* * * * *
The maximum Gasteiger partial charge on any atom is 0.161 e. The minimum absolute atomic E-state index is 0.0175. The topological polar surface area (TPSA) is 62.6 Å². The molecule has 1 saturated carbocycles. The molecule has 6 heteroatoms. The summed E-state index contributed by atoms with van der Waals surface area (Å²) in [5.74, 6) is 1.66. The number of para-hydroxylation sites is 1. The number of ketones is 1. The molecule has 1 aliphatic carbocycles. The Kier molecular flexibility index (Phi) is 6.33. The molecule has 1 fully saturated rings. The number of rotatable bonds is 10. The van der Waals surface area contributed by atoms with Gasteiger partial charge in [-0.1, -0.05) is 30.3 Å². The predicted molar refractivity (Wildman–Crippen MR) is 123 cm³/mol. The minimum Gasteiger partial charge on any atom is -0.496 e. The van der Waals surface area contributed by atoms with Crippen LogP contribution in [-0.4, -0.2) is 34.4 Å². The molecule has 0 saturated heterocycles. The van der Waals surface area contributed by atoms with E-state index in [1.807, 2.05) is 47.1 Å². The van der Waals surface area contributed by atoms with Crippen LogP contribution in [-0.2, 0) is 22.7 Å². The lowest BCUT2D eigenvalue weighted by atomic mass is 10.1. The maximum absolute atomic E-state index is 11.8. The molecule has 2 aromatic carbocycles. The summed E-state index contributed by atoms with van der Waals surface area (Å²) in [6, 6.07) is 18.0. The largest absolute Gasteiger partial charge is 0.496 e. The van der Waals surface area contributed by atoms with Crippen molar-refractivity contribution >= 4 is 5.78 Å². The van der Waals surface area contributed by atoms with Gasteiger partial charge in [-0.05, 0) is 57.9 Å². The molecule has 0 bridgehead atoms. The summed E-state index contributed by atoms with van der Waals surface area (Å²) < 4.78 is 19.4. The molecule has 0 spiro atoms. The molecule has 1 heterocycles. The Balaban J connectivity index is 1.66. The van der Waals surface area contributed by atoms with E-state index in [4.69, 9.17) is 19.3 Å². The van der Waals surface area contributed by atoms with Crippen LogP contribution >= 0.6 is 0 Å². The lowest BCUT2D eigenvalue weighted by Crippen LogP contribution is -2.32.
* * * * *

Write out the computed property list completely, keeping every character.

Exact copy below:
The maximum Gasteiger partial charge on any atom is 0.161 e. The minimum absolute atomic E-state index is 0.0175. The topological polar surface area (TPSA) is 62.6 Å². The molecule has 1 saturated carbocycles. The molecule has 6 heteroatoms. The summed E-state index contributed by atoms with van der Waals surface area (Å²) in [5.74, 6) is 1.66. The number of para-hydroxylation sites is 1. The number of ketones is 1. The molecule has 1 aliphatic carbocycles. The Kier molecular flexibility index (Phi) is 6.33. The molecule has 1 fully saturated rings. The number of rotatable bonds is 10. The van der Waals surface area contributed by atoms with Gasteiger partial charge in [-0.1, -0.05) is 30.3 Å². The predicted molar refractivity (Wildman–Crippen MR) is 123 cm³/mol. The minimum Gasteiger partial charge on any atom is -0.496 e. The van der Waals surface area contributed by atoms with Crippen LogP contribution in [-0.4, -0.2) is 34.4 Å². The molecule has 0 saturated heterocycles. The van der Waals surface area contributed by atoms with E-state index in [1.807, 2.05) is 47.1 Å². The van der Waals surface area contributed by atoms with Crippen LogP contribution in [-0.2, 0) is 22.7 Å². The lowest BCUT2D eigenvalue weighted by atomic mass is 10.1. The maximum absolute atomic E-state index is 11.8. The molecule has 2 aromatic carbocycles. The summed E-state index contributed by atoms with van der Waals surface area (Å²) in [6, 6.07) is 18.0. The largest absolute Gasteiger partial charge is 0.496 e. The van der Waals surface area contributed by atoms with Crippen molar-refractivity contribution >= 4 is 5.78 Å². The van der Waals surface area contributed by atoms with Gasteiger partial charge in [-0.05, 0) is 57.9 Å². The molecule has 0 bridgehead atoms. The summed E-state index contributed by atoms with van der Waals surface area (Å²) < 4.78 is 19.4. The molecule has 0 spiro atoms. The molecule has 1 heterocycles. The Balaban J connectivity index is 1.66. The van der Waals surface area contributed by atoms with E-state index in [4.69, 9.17) is 19.3 Å². The van der Waals surface area contributed by atoms with Crippen LogP contribution >= 0.6 is 0 Å². The lowest BCUT2D eigenvalue weighted by Crippen LogP contribution is -2.32.